Hyde

Daniel Levine, Author
Daniel Levine. Houghton Mifflin Harcourt, $24 (448p) ISBN 978-0-544-19118-1
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Open Ebook - 368 pages - 978-0-544-19051-1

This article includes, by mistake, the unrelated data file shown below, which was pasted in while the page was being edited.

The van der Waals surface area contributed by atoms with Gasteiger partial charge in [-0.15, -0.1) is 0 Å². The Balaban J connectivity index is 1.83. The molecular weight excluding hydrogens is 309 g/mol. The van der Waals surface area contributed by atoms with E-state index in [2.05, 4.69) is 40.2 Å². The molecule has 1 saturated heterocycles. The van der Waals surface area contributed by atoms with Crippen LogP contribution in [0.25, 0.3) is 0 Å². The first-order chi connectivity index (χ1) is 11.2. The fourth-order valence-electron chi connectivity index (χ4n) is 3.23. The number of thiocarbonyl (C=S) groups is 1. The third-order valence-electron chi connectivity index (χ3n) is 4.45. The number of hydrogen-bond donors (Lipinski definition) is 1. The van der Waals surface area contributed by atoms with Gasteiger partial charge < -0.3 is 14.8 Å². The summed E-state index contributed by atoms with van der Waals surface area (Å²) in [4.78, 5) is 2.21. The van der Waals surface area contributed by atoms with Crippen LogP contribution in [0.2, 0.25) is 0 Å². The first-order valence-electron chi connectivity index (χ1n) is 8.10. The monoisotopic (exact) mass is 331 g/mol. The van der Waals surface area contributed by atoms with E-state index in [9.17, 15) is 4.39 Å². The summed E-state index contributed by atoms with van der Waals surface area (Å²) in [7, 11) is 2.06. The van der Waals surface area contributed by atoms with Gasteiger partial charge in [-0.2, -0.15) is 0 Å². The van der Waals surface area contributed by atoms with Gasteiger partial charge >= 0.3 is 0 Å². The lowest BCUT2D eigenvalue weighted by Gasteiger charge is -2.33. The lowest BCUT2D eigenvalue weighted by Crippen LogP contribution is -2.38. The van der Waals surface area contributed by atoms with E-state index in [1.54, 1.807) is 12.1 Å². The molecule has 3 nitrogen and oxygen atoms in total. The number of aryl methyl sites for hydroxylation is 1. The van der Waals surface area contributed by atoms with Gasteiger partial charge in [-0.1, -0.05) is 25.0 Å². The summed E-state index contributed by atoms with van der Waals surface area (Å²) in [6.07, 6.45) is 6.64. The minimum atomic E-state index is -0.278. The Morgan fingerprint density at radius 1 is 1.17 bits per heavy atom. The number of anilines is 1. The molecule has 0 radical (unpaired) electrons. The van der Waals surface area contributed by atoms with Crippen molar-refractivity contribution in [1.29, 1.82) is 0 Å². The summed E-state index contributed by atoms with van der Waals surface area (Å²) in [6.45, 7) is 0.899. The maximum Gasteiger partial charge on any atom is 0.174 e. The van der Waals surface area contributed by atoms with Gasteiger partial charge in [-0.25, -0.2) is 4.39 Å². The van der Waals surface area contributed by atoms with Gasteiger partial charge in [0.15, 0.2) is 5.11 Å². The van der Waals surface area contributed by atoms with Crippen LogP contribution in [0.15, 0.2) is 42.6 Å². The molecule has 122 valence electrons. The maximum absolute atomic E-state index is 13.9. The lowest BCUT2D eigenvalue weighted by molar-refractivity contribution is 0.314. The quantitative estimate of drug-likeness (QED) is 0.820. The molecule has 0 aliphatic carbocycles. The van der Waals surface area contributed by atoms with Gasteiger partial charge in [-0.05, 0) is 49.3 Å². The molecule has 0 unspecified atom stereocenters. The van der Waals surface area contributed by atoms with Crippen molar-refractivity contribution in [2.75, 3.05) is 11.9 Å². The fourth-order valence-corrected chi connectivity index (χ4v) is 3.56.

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Narrated by Edward Hyde, Robert Louis Stevenson’s classic embodiment of the dark side of the human consciousness, this ambitious first novel provides an alternate perspective on Dr. Jekyll’s chemical experiments on the split personality. Hyde first emerges independent of Jekyll on the streets of London in 1884—not as the malevolent brute that Stevenson conjured, but as a member of the lower classes who is fiercely protective of his and Hyde’s friends and interests. But over the course of two years, Hyde develops a reputation for evil that confounds him—and that he suspects is being engineered by Jekyll, whose consciousness lurks inside his own, steering him into certain assignations and possibly committing atrocities while in his form. Levine slowly unfolds the backstory of Jekyll’s schemes for Hyde, relating to his earlier failed “treatment” of a patient with a multiple-personality disorder, and traumatic events from Jekyll’s own childhood that come to light in the novel’s tragic denouement. Levine’s evocation of Victorian England is marvelously authentic, and his skill at grounding his narrative in arresting descriptive images is masterful (of the haggard, emotionally troubled Jekyll, he writes, “He looked as if he’d survived an Arctic winter locked within a ship frozen fast in the wastes”). If this exceptional variation on a classic has any drawback, it’s that it particularizes to a single character a malaise that Stevenson originally presented belonging universally to the human condition. (Mar.)
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